If you love motorcycles, the lure and appeal of the bike seems almost overpowering. While different enthusiasts love them for different reasons, most have a pretty well-formed opinion about which manufacturer (or even model) is the “best” one.
Some motorcycle lovers steer clear of the modern-day bike with its high-tech features and state-of-the-art creature comforts. Instead, they prefer older motorcycles, that breed of bikes that provides a throwback to simpler times.
When it comes to talking about these bikes, you may toss out such terms as “classic” or “vintage” or even “antique.” But what makes a motorcycle fall into one of these categories? The answer is not as simple as you might think.
Just as with cars, the definition of what constitutes a classic or vintage motorcycle varies from one part of the world to the next. However, unlike cars, the definition is not always set in stone.
‘Vintage,’ ‘Antique’ and ‘Classic’ motorcycle definitions
The United Kingdom has specific definitions of what constitutes a classic, vintage or antique motorcycle, based on the year the bike was created. The U.K. also uses the term “veteran” to describe any motorcycle built before 1915, and older bikes built after Jan. 1, 1915, are referred to as “vintage.”
But in the U.S., the terms tend to be tossed about more freely and are often used interchangeably, which can be a source of confusion. From an insurability standpoint, Nationwide combines some of these definitions under its Classic Motorcycle coverage, so if you’re looking to insure a motorcycle, consult with your agent to see what best suits your needs.
Let’s take a closer look at what each one really means. For a breakdown of non-vintage motorcycles, check out our Types of Motorcycles guide.
This designation isn’t an official term, and its use can indicate more than just the age of a motorcycle. In some cases, it’s even used to describe a new motorcycle that has a certain look or style – the so-called “instant classic” that has the simplicity of an older vehicle. Overall, there’s a general consensus among motorcycle enthusiasts that any motorcycle over the age of 25 could be considered a classic, but some also base their definition on the bike’s appearance or design.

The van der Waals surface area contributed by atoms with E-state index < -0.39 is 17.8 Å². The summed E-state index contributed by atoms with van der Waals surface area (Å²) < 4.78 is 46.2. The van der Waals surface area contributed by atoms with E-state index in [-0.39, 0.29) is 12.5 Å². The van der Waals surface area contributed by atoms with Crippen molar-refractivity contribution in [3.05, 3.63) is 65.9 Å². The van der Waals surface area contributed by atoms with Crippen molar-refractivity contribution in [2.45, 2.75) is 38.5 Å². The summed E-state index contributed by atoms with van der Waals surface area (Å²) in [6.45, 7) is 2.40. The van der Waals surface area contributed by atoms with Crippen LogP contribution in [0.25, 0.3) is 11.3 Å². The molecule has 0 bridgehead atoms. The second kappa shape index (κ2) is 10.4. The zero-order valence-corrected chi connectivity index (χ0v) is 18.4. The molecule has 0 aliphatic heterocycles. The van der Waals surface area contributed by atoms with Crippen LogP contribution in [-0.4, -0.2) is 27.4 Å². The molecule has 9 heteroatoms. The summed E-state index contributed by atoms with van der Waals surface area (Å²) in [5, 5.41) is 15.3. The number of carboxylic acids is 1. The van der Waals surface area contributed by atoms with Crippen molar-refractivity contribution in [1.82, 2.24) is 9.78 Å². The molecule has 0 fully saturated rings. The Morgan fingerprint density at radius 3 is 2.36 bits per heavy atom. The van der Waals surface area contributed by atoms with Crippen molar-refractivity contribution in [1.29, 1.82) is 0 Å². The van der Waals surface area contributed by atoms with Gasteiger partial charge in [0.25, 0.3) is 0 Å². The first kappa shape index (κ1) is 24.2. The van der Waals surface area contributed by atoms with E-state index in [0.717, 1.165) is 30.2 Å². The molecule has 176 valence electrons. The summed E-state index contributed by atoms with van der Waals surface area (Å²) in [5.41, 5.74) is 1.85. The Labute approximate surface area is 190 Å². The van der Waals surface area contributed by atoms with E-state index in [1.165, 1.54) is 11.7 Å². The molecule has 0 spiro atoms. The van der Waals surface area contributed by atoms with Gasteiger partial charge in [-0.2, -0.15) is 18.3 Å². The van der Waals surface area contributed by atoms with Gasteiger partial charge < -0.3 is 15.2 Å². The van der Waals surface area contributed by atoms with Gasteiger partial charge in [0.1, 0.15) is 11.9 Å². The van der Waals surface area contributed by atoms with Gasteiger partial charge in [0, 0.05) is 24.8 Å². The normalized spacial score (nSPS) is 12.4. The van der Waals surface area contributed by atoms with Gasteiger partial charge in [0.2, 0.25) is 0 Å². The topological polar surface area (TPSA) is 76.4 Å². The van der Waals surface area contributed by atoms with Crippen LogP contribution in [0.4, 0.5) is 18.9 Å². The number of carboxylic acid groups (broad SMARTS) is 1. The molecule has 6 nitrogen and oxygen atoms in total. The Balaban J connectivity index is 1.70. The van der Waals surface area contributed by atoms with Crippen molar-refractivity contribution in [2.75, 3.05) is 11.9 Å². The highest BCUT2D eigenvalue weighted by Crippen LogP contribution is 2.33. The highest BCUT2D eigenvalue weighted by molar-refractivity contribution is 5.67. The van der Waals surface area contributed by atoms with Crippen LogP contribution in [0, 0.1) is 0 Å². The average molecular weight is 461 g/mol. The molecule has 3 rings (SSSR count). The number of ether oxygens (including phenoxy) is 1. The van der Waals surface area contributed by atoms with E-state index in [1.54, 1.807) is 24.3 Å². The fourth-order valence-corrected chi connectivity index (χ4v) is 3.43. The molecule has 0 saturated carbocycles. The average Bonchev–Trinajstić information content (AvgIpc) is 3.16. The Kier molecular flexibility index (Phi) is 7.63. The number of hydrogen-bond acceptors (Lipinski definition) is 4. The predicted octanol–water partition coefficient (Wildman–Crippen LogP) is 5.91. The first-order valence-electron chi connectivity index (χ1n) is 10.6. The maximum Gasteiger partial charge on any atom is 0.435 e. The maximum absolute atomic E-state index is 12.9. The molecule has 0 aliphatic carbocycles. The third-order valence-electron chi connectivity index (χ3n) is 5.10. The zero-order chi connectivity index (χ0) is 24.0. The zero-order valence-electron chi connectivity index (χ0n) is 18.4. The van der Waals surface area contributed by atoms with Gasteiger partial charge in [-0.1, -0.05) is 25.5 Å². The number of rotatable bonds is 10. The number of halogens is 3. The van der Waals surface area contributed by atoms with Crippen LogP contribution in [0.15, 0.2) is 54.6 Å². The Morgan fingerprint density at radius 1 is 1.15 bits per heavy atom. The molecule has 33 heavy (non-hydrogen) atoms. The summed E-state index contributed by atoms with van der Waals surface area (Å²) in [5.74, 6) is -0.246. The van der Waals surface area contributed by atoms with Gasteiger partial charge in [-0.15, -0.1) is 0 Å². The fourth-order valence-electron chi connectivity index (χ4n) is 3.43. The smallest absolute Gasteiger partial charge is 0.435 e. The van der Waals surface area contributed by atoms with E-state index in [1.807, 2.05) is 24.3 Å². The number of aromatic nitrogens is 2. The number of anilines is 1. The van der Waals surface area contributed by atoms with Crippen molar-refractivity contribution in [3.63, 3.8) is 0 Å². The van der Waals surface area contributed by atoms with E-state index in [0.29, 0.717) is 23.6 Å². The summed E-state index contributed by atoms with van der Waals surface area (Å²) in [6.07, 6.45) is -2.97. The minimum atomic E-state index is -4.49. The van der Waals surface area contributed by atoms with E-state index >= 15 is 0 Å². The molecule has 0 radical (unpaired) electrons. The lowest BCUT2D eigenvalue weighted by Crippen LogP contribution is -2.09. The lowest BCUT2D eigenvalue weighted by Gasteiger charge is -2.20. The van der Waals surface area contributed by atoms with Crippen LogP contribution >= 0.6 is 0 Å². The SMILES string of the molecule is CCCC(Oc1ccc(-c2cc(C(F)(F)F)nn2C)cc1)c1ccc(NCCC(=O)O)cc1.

The only official designation of what constitutes a vintage motorcycle comes from the American Historic Racing Motorcycle Association, which even has two different designations for vintage, depending on the type of racing the bike is going to do. The AHRMA defines motorcycles as vintage for motocross racing if they were built before 1975, and vintage for road racing if they were built after 1975.
According the Antique Motorcycle Club of America, an antique motorcycle is one that is 35 years or older. This is the only “true” official designation in the U.S., but because some states allow motorcycles to be registered or licensed as antiques after just 20 years, sometimes the definition becomes unclear.
Some states have another designation of “historical” that is used for licensing and registration. Their guidelines often include the stipulation that the vehicle is of a certain age and it is owned only as collectors’ item, used for such things as historical club activities, parades and car shows.
If you own an older motorcycle, be aware that each state will have its own requirements for registration, and they may vary from one state to the next. And no matter how old your motorcycle is, you still need to get a motorcycle license before you hit the road. But the most important things to remember about your motorcycle – whether it’s classic, vintage, antique or historical – is to be safe and enjoy the ride.